I loved Final Fantasy XV, briefly, when I first played it in 2016. My experience to date with "open world" games is thin, because of how open, endless, and exhausting they often are. After 85 hours spent with Final Fantasy XV, after attaining a platinum trophy, after spending money on a special edition and a strategy guide, after watching Kingsglaive, after engaging in Final Fantasy XV media for longer than I had ever wished, I was left with a hollow feeling that evolved into something far sourer. My brief enjoyment of Final Fantasy XV, as the years went on, changed considerably after playing it. It wasn't only that I disliked the game as I thought back upon it, but that I couldn't help but see it as a lesser Final Fantasy title. With a broken story delivered across countless different mediums and an adventure divvied up between numerous gameplay styles, Final Fantasy XV didn't seem to know what it was, which meant I didn't know what it was either. Every piece of fondness that I had developed for Final Fantasy XV before and after its development rotted away until I was left with a consuming black hole that erased any goodwill I ever had for the title. It became, over time, not only a lesser main series title, but my least favorite entry in the entire series.
I hated Final Fantasy XV.
After so many years existing as a Final Fantasy fan and loving the series throughout its many permutations, I never expected such a prolific title to be something I loathed. What time worsened was my relationship with the game's characters and story, something that has only germinated positively with every other entry in the mainline series. I found that I could not engage in even a casual conversation about Final Fantasy XV without criticizing its battle system, lambasting its poorly-paced story, or decrying its uneven pacing and bloated quest-based adventuring. It wasn't that Final Fantasy XV was different, it's that it simply was not a good video game.
While Final Fantasy XV has become a bestseller for Square Enix, sales did not necessarily translate into appreciation. Final Fantasy XV has become incredibly controversial in the intervening years, with both casual and longtime fans criticizing its world, story, and gameplay. Bring up Final Fantasy XV in an environment where people know it, and you'll likely see a mix of responses running from enjoyment to hatred. While I have no doubts that Tabata and his team did the best they could with what they had, it's no secret that Square Enix's selfish business decisions thwarted what otherwise could have been a much more enjoyable experience.
After so many years existing as a Final Fantasy fan and loving the series throughout its many permutations, I never expected such a prolific title to be something I loathed.
With Final Fantasy XVI soon coming, I decided now was the perfect time to finally revisit Final Fantasy XV, this time with the completed "Royal Edition." Royal Edition not only added new gameplay elements to Final Fantasy XV, but fleshed out story elements, pacing, and character interactions that were missing from the base game. I respect anyone whose negative opinion of Final Fantasy XV thwarts the very idea of playing Royal Edition—these days it's frustrating to have to play a "completed" or "GOTY" edition of the same game a year later just to have the developers finally finish what should have been a polished package from the get-go. In Final Fantasy XV Royal Edition's case, I must say if you've found your relationship with XV to be less than stellar, consider giving it a try.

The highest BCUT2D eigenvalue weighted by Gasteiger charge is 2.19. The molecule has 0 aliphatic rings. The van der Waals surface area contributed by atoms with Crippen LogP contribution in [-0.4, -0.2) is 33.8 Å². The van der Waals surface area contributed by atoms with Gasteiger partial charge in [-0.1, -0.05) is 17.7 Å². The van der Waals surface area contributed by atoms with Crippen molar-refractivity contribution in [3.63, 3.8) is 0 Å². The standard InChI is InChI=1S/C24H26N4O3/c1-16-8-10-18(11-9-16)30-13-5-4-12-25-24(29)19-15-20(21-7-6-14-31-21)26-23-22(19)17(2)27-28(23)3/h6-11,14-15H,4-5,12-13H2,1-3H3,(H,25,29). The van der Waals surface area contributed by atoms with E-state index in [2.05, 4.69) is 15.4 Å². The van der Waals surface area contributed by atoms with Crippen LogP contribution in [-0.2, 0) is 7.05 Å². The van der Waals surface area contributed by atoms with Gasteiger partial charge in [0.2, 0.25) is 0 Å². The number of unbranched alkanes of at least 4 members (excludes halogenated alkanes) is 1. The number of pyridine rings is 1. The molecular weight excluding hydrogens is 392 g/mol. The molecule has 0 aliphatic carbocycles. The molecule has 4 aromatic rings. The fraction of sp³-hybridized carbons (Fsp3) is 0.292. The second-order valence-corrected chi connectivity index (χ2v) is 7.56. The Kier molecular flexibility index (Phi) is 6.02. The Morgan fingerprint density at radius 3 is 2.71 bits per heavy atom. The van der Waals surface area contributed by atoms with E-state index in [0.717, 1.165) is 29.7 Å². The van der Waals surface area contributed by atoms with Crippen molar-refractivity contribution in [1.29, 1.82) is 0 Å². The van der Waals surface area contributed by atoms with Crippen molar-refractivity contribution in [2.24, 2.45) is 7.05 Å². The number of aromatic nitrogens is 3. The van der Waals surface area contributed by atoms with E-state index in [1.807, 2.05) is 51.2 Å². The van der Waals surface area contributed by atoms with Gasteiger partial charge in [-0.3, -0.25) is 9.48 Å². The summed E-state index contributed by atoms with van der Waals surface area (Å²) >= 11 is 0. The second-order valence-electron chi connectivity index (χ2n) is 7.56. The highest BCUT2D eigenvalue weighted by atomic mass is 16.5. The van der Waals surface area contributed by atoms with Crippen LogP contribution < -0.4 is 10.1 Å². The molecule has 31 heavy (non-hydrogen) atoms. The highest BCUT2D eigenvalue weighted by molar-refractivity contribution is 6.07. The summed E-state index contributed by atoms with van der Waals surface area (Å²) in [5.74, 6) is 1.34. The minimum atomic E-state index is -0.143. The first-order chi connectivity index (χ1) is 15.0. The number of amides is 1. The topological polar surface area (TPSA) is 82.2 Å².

My intense disappointment in Final Fantasy XV might seem strange to anyone who doesn't actively participate in the cultish endeavors of Square Enix. It's difficult to be a Square fan at the best of times, because of a parade of baffling decisions that result in some of the best and worst games you've ever played. From high highs to low lows, it's the ride of a lifetime. While Square Soft was once the king of RPGs and its logo swore a certain kind of guaranteed quality, Square Enix's overreach has thinned expectations. Final Fantasy XV felt like the nail in the coffin in some ways, but there have always been moments of hope—Final Fantasy XIV is a celebration of everything Final Fantasy can be, and Final Fantasy XVI is shaping up to be the sort of massive spectacle that defines this series.
The differences and changes to Royal Edition are not immediate—anyone who disliked the game's glacial pacing and strange opening sequences won't find themselves endeared by Final Fantasy XV's first few hours. Even with the inclusion of some scenes from Kingsglaive as "new" cutscenes in Royal, it's very frustrating that the experience with XV doesn't start at the title screen: Square expects you to watch a movie and an anime to get a feel for the characters. This is, in part, the major enduring criticism of Final Fantasy XV; its storytelling is completely hamstrung by additional media that serves no real purpose except to divide the experience so that Square could make a few extra bucks. This, unfortunately, is damning to the experience for many, but worsened by what is actually a finely-constructed world. If not for the way its narrative was handled, Final Fantasy XV could have been one of the best stories in the entire series, it's just that the best of its lore and design is completely hidden from the player. This makes the game extra frustrating, especially if you decide to hunt through wikis and YouTube videos like I did, attempting to glean something of a cohesive narrative. While Final Fantasy XV wants you to believe the story is only concerned about the traveling aristocratic boy band, its world is replete with depth, originality, and flavor.